The Unexpected Gift of Joseph Bridgeman By Nick Jones

What is it about?

Meet Joseph Bridgeman, a reclusive insomniac with a weakness for ‘The Beatles’ on vinyl and a constant headache. When his annoying accountant suggests hypnotherapy might help him sleep, Joseph accidentally discovers he can time-travel and things get a little complicated.

With the help of Vinny, a local record shop owner, Mark, his old school friend, and Alexia Finch, his hypno-time-travel guru, Joe sets out to change the course of his life. He needs to get back to 1992, the year his world fell apart, the year that Amy, his sister, went missing. The only problem (apart from his clothes disappearing) is that the further back he goes the less time he gets to stay there.

Can Joe master his new-found gift before time catches up with him?


I have been working my way through the time travel genre like a starved dog presented with steak and something I have noticed from my journeys through the genre is a majority of the books start slowly and Joseph Bridgeman is no exception. We spend most of the first third of the book being introduced to Joseph’s nuances and persona, it was a little bit of a slog I must admit, although made easier with Nick Jones’ quirky humour.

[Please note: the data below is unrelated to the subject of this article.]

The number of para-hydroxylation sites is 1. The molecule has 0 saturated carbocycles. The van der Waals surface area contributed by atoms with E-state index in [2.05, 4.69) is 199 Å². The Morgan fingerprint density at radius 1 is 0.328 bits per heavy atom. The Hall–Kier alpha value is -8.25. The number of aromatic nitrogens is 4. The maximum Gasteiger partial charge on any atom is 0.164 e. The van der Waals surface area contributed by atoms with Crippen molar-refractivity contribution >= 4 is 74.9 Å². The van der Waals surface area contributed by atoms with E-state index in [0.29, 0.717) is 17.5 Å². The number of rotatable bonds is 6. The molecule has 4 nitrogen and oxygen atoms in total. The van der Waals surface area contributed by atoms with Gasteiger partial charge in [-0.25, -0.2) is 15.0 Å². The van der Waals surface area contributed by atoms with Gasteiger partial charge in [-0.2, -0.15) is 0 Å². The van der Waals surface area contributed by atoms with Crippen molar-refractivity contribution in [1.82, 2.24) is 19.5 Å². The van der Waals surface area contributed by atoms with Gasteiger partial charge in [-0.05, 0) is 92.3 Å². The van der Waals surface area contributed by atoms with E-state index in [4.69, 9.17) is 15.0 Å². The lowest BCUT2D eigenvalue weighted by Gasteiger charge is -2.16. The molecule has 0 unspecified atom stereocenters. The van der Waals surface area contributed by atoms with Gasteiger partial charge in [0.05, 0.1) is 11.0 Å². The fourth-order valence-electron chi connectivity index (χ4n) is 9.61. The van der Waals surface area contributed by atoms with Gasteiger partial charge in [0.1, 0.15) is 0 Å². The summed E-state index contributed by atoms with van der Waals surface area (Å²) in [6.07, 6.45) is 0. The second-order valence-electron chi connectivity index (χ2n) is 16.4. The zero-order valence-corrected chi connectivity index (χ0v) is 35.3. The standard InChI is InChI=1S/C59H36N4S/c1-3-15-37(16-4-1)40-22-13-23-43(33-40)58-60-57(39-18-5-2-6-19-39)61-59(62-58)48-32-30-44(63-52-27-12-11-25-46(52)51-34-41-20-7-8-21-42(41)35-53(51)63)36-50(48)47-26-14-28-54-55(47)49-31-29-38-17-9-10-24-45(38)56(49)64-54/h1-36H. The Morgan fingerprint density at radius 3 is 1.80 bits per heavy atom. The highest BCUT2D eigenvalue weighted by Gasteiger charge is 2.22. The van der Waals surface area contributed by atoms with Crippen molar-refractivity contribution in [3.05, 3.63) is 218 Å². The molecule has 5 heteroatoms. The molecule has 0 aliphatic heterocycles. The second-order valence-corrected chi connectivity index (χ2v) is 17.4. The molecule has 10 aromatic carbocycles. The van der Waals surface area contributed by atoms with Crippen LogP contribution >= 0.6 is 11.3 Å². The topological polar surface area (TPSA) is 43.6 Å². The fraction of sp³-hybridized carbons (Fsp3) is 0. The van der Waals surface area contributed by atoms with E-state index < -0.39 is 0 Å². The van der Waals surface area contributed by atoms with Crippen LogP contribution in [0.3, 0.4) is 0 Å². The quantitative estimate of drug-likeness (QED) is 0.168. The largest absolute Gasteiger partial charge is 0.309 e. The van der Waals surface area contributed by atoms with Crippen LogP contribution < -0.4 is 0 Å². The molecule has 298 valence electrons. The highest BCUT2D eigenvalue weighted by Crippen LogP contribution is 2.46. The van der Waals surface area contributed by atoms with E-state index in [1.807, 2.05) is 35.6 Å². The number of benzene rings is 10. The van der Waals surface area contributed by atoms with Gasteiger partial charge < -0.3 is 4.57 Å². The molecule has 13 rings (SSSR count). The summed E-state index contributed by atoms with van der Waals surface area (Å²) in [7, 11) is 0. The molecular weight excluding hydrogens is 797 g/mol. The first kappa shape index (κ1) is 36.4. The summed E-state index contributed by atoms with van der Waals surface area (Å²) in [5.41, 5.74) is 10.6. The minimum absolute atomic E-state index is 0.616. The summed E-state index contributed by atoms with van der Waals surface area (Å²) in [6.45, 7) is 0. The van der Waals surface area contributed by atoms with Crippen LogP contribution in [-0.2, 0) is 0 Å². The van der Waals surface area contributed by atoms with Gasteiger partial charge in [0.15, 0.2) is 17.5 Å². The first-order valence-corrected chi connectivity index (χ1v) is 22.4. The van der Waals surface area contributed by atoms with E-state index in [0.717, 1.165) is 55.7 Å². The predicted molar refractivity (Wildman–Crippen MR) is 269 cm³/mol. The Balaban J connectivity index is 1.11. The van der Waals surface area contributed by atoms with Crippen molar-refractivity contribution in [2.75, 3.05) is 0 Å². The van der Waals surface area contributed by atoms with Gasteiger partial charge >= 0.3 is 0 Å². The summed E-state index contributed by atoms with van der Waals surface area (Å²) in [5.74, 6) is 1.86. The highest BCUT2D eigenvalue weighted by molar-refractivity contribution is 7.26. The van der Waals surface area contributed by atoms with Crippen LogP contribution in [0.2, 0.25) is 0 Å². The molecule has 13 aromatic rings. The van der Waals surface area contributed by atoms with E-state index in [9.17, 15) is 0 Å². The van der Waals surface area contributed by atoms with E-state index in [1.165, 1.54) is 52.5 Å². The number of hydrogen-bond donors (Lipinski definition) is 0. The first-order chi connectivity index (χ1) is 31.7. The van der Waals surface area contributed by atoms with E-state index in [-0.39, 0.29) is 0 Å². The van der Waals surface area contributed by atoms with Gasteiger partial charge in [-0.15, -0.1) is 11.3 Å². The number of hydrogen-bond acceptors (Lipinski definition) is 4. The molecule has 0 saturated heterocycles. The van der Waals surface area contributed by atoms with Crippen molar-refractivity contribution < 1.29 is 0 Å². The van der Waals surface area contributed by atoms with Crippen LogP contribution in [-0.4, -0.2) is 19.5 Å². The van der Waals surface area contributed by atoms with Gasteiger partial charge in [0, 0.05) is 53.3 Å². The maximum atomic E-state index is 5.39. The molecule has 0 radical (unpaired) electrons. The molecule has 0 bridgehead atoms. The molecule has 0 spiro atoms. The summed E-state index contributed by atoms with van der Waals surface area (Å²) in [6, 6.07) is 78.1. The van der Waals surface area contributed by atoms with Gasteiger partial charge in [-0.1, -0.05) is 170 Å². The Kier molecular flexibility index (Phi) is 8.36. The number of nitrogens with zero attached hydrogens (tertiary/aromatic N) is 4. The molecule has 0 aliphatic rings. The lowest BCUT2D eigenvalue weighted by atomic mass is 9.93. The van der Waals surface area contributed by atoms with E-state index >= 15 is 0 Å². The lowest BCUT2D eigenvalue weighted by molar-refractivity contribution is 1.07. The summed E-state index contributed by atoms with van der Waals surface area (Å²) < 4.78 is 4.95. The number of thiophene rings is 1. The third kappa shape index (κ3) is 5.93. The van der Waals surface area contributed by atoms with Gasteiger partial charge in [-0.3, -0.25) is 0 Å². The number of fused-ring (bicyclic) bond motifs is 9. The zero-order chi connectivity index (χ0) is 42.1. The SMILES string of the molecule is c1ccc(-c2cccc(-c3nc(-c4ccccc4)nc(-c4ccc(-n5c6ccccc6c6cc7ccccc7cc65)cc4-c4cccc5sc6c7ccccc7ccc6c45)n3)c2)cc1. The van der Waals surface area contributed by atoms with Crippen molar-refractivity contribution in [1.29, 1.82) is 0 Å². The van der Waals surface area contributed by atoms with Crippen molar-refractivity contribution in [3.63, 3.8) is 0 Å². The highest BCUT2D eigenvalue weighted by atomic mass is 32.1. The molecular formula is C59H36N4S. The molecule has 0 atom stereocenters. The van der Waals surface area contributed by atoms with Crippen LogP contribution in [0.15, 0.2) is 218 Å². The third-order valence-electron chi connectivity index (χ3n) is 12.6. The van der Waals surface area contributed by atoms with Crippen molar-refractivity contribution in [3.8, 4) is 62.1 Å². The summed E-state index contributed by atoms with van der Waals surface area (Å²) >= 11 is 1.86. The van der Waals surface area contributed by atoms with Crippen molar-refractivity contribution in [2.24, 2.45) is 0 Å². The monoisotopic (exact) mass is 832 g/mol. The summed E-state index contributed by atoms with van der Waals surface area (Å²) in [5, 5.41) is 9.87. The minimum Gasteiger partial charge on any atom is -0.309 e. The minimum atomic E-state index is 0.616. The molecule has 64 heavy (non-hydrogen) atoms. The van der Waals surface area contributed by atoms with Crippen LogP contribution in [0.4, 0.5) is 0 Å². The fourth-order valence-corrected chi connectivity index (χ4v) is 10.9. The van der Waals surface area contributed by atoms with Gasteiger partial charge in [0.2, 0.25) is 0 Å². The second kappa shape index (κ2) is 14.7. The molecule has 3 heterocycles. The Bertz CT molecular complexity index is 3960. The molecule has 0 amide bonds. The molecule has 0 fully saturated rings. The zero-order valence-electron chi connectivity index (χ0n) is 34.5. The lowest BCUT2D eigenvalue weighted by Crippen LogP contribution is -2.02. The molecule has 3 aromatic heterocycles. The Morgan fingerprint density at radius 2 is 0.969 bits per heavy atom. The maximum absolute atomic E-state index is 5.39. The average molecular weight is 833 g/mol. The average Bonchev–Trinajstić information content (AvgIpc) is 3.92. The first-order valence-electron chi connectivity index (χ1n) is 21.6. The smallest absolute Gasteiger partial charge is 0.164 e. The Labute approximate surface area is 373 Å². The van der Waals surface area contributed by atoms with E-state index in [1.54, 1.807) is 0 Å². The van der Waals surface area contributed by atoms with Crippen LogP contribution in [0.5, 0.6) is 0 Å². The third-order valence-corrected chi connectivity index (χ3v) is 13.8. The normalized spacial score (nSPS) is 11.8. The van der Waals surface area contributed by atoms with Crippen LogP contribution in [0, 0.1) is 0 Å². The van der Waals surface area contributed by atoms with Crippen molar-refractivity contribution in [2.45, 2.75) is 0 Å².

The further along the book we go the more you understand the first third of the book was setting up the platform for Joe’s character development, which for me was brilliantly done and in my opinion the best part of book. Joe has a real journey of discovery from cover to cover, to say he grows on you is a real understatement.

From a time travel perspective the form of time travel is one of my favourite ones so far, Joe’s journey to understanding and controlling his abilities rightly make up for a large percentage of the book. There are of course all the staples of time travel entertainment I.e. ripple effects etc but Jones uses a simplified version and has his own take on some of the rules which I feel were necessary. There were a few cool instances of nostalgia in the book but I really feel like it was under utilized as is often the case.

On the whole it was a brilliant book, I didn’t see the end of the book going down as it did and that is almost always a pleasant surprise! I can’t wait to read the second instalment.

Rating – 72/100

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